His answer:

“The reduction of meaning to animality, the meaninglessness of humanity, and the dissociated coexistence of the animality at the level of simulacra and the humanity at the level of database”

My Thoughts

This concludes the theoretical side of the book. In the next chapter, Azuma will discuss the application of his theory discussing “hyperflatness and multiple personality”. It’s not all that interesting, so I won’t cover it except as a brief sketch. Basically, he first makes the incredibly obvious comparison between his model and the internet. Yay, the internet represents postmodernity, and the model from which his database analogy derives matches with his database analogy! He comes up with all sorts of terms like “hyperflat” to describe elements of this analogy (layering windows in this case). He also talks about an eroge named “Yu-No” which blatantly makes the double structure visible by having a plot that invokes crossing between the different routes to find the missing father. Sort of like an eroge relative of Steins;Gate I suppose. Next, he talks about multiple personality disorder as a postmodern phenomena, and connects it to eroge such as Yu-No. And thus his book concludes.

Now is the time for me to comment on it.

The first thing I must do is raise an obvious objection: the tale of the grand narrative declining and humans becoming database animals in response is a grand narrative itself. In other words, his theories are broad and universal, yet the broad and universal are supposed to be rejected in a postmodern society.

When Lyotard posited that the postmodern condition was one of skepticism towards grand narratives, he was not expressing anything so grand as what Azuma here expressed. It was just a trend: people in general will distrust these grand narratives. It wasn’t saying that all grand narratives are necessarily false. Therefore he avoided self-contradiction. Perhaps it was just subtle wordplay that let him get away with it, and perhaps in other works (I read “The Postmodern Condition”) he defined the postmodern condition differently.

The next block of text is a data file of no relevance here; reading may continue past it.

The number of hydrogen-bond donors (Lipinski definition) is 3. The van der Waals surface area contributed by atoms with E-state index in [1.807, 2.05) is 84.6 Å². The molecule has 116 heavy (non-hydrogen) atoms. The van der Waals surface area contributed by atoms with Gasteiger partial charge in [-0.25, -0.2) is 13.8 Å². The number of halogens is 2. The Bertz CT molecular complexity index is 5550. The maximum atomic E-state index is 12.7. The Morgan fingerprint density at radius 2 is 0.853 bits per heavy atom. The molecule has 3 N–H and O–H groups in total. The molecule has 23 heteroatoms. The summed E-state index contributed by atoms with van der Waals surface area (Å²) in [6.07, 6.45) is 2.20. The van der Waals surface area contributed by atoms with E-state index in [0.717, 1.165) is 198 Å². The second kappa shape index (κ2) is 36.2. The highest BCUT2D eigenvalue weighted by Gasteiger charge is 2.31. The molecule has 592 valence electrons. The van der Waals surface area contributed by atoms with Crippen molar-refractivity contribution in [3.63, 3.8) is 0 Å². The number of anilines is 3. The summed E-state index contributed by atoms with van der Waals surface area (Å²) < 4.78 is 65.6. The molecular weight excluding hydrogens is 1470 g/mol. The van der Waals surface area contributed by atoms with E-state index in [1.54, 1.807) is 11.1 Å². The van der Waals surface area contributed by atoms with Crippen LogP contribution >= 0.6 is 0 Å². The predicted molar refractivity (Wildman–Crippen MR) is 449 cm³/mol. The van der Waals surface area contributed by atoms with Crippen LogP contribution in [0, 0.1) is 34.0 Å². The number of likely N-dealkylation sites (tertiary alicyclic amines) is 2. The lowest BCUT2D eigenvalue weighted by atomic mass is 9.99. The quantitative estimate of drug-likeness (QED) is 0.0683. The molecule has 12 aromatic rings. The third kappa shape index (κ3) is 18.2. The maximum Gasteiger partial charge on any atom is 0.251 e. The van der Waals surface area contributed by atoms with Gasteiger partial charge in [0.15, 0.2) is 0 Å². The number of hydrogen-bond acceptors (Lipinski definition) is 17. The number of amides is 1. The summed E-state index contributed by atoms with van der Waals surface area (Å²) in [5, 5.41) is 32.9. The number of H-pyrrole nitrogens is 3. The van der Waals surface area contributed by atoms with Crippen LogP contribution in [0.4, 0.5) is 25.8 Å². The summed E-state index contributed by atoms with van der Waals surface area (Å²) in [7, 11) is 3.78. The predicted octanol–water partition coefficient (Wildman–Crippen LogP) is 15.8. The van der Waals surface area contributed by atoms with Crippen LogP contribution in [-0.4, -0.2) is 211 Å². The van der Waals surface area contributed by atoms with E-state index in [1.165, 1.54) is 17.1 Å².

But still, what I’m getting at is that Azuma gets too darn cocky in his “this is how it is” sorts of statements. As far as I’m concerned, he developed a convenient model for looking at postmodernity, but got too attached to his model to realize the contradiction of using it as a grand narrative. Easing off a bit by pointing out places where his model wasn’t applicable, and perhaps toning down the “animal” rhetoric (even if it’s the future, we aren’t all the way there yet), these two steps could have improved the strength of his arguments significantly. As it is, he comes across a bit like the stereotypical postmodern cynic.

I highly recommend this book regardless. I’m sure my blog coverage was a bit opaque and spotty at parts, and Azuma really has a gift for translating jargony complex philosophical concepts into everyday language the lay reader can easily comprehend.

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One Response to Notes on Azuma’s Otaku Database Animals (6. The Dissociated Human)

  1. Pingback: Hiroki Azuma, Otaku |